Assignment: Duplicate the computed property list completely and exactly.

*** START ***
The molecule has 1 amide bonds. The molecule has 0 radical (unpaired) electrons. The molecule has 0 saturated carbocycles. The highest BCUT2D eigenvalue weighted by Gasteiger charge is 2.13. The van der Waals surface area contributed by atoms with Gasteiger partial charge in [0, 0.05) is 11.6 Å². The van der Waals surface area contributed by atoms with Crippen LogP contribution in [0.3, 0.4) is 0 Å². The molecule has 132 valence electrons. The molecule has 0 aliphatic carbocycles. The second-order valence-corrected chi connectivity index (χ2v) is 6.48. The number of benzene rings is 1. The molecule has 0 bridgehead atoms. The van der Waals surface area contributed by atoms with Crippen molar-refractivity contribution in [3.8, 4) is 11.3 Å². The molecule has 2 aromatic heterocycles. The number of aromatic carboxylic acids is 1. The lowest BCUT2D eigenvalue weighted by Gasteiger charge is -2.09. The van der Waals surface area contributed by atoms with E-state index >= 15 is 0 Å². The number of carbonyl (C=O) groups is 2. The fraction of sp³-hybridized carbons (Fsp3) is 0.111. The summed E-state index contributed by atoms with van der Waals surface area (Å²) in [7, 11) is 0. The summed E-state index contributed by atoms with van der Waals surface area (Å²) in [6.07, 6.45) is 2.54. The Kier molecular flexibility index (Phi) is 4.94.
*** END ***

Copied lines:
The molecule has 1 amide bonds. The molecule has 0 radical (unpaired) electrons. The molecule has 0 saturated carbocycles. The highest BCUT2D eigenvalue weighted by Gasteiger charge is 2.13. The van der Waals surface area contributed by atoms with Gasteiger partial charge in [0, 0.05) is 11.6 Å². The van der Waals surface area contributed by atoms with Crippen LogP contribution in [0.3, 0.4) is 0 Å². The molecule has 132 valence electrons. The molecule has 0 aliphatic carbocycles. The second-order valence-corrected chi connectivity index (χ2v) is 6.48. The number of benzene rings is 1. The molecule has 0 bridgehead atoms. The van der Waals surface area contributed by atoms with Crippen molar-refractivity contribution in [3.8, 4) is 11.3 Å². The molecule has 2 aromatic heterocycles. The number of aromatic carboxylic acids is 1. The lowest BCUT2D eigenvalue weighted by Gasteiger charge is -2.09. The van der Waals surface area contributed by atoms with E-state index >= 15 is 0 Å². The number of carbonyl (C=O) groups is 2. The fraction of sp³-hybridized carbons (Fsp3) is 0.111. The summed E-state index contributed by atoms with van der Waals surface area (Å²) in [7, 11) is 0. The summed E-state index contributed by atoms with van der Waals surface area (Å²) in [6.07, 6.45) is 2.54. The Kier molecular flexibility index (Phi) is 4.94.